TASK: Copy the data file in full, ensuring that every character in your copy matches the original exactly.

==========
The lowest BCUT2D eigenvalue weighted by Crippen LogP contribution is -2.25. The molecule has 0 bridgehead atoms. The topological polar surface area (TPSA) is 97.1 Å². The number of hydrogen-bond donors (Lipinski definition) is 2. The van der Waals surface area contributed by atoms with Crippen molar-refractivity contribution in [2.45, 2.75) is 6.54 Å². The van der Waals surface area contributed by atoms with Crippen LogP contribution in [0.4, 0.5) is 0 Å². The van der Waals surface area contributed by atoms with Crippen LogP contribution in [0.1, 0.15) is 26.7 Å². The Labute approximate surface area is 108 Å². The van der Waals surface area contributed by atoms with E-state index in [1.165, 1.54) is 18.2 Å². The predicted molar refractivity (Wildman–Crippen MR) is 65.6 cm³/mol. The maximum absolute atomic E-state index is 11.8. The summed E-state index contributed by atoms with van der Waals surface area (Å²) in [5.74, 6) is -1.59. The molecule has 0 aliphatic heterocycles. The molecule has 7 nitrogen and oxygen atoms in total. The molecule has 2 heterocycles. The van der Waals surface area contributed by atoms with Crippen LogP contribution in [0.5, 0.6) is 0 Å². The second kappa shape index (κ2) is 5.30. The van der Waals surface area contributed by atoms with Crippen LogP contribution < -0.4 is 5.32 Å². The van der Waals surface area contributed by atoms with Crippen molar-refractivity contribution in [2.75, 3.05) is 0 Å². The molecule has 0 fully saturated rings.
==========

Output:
The lowest BCUT2D eigenvalue weighted by Crippen LogP contribution is -2.25. The molecule has 0 bridgehead atoms. The topological polar surface area (TPSA) is 97.1 Å². The number of hydrogen-bond donors (Lipinski definition) is 2. The van der Waals surface area contributed by atoms with Crippen molar-refractivity contribution in [2.45, 2.75) is 6.54 Å². The van der Waals surface area contributed by atoms with Crippen LogP contribution in [0.4, 0.5) is 0 Å². The van der Waals surface area contributed by atoms with Crippen LogP contribution in [0.1, 0.15) is 26.7 Å². The Labute approximate surface area is 108 Å². The van der Waals surface area contributed by atoms with E-state index in [1.165, 1.54) is 18.2 Å². The predicted molar refractivity (Wildman–Crippen MR) is 65.6 cm³/mol. The maximum absolute atomic E-state index is 11.8. The summed E-state index contributed by atoms with van der Waals surface area (Å²) in [5.74, 6) is -1.59. The molecule has 0 aliphatic heterocycles. The molecule has 7 nitrogen and oxygen atoms in total. The molecule has 2 heterocycles. The van der Waals surface area contributed by atoms with Crippen LogP contribution in [0.5, 0.6) is 0 Å². The second kappa shape index (κ2) is 5.30. The van der Waals surface area contributed by atoms with Crippen LogP contribution < -0.4 is 5.32 Å². The van der Waals surface area contributed by atoms with Crippen molar-refractivity contribution in [2.75, 3.05) is 0 Å². The molecule has 0 fully saturated rings.